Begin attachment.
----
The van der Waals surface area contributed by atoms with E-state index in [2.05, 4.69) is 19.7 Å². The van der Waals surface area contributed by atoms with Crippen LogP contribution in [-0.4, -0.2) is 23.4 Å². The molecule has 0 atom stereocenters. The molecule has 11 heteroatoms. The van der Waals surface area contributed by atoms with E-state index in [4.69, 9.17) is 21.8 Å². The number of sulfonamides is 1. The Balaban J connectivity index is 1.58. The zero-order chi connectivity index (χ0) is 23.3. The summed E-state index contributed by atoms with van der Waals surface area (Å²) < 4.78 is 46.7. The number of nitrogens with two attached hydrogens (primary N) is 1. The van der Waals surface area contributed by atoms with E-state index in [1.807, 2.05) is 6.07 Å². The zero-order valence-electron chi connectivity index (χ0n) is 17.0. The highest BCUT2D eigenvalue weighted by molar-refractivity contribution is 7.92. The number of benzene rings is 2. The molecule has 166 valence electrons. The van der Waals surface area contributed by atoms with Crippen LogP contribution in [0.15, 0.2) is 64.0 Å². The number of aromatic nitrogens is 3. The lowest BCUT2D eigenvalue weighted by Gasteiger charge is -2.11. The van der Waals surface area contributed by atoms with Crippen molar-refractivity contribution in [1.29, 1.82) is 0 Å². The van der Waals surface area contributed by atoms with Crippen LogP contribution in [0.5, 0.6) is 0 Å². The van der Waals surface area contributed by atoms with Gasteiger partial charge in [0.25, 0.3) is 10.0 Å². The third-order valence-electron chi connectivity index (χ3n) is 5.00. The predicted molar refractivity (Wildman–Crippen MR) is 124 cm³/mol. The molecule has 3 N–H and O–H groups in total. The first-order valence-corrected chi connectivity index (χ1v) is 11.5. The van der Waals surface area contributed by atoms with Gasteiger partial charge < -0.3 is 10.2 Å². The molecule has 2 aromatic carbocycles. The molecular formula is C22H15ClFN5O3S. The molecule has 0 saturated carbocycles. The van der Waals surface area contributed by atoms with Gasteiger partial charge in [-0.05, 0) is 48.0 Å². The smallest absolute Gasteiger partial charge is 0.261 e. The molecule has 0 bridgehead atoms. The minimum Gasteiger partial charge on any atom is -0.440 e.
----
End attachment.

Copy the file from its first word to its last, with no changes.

The van der Waals surface area contributed by atoms with E-state index in [2.05, 4.69) is 19.7 Å². The van der Waals surface area contributed by atoms with Crippen LogP contribution in [-0.4, -0.2) is 23.4 Å². The molecule has 0 atom stereocenters. The molecule has 11 heteroatoms. The van der Waals surface area contributed by atoms with E-state index in [4.69, 9.17) is 21.8 Å². The number of sulfonamides is 1. The Balaban J connectivity index is 1.58. The zero-order chi connectivity index (χ0) is 23.3. The summed E-state index contributed by atoms with van der Waals surface area (Å²) < 4.78 is 46.7. The number of nitrogens with two attached hydrogens (primary N) is 1. The van der Waals surface area contributed by atoms with E-state index in [1.807, 2.05) is 6.07 Å². The zero-order valence-electron chi connectivity index (χ0n) is 17.0. The highest BCUT2D eigenvalue weighted by molar-refractivity contribution is 7.92. The number of benzene rings is 2. The molecule has 166 valence electrons. The van der Waals surface area contributed by atoms with Crippen LogP contribution in [0.15, 0.2) is 64.0 Å². The number of aromatic nitrogens is 3. The lowest BCUT2D eigenvalue weighted by Gasteiger charge is -2.11. The van der Waals surface area contributed by atoms with Crippen molar-refractivity contribution in [1.29, 1.82) is 0 Å². The van der Waals surface area contributed by atoms with Crippen LogP contribution in [0.5, 0.6) is 0 Å². The van der Waals surface area contributed by atoms with Gasteiger partial charge in [0.25, 0.3) is 10.0 Å². The third-order valence-electron chi connectivity index (χ3n) is 5.00. The predicted molar refractivity (Wildman–Crippen MR) is 124 cm³/mol. The molecule has 3 N–H and O–H groups in total. The first-order valence-corrected chi connectivity index (χ1v) is 11.5. The van der Waals surface area contributed by atoms with Gasteiger partial charge < -0.3 is 10.2 Å². The molecule has 2 aromatic carbocycles. The molecular formula is C22H15ClFN5O3S. The molecule has 0 saturated carbocycles. The van der Waals surface area contributed by atoms with Gasteiger partial charge in [-0.05, 0) is 48.0 Å². The smallest absolute Gasteiger partial charge is 0.261 e. The molecule has 0 bridgehead atoms. The minimum Gasteiger partial charge on any atom is -0.440 e.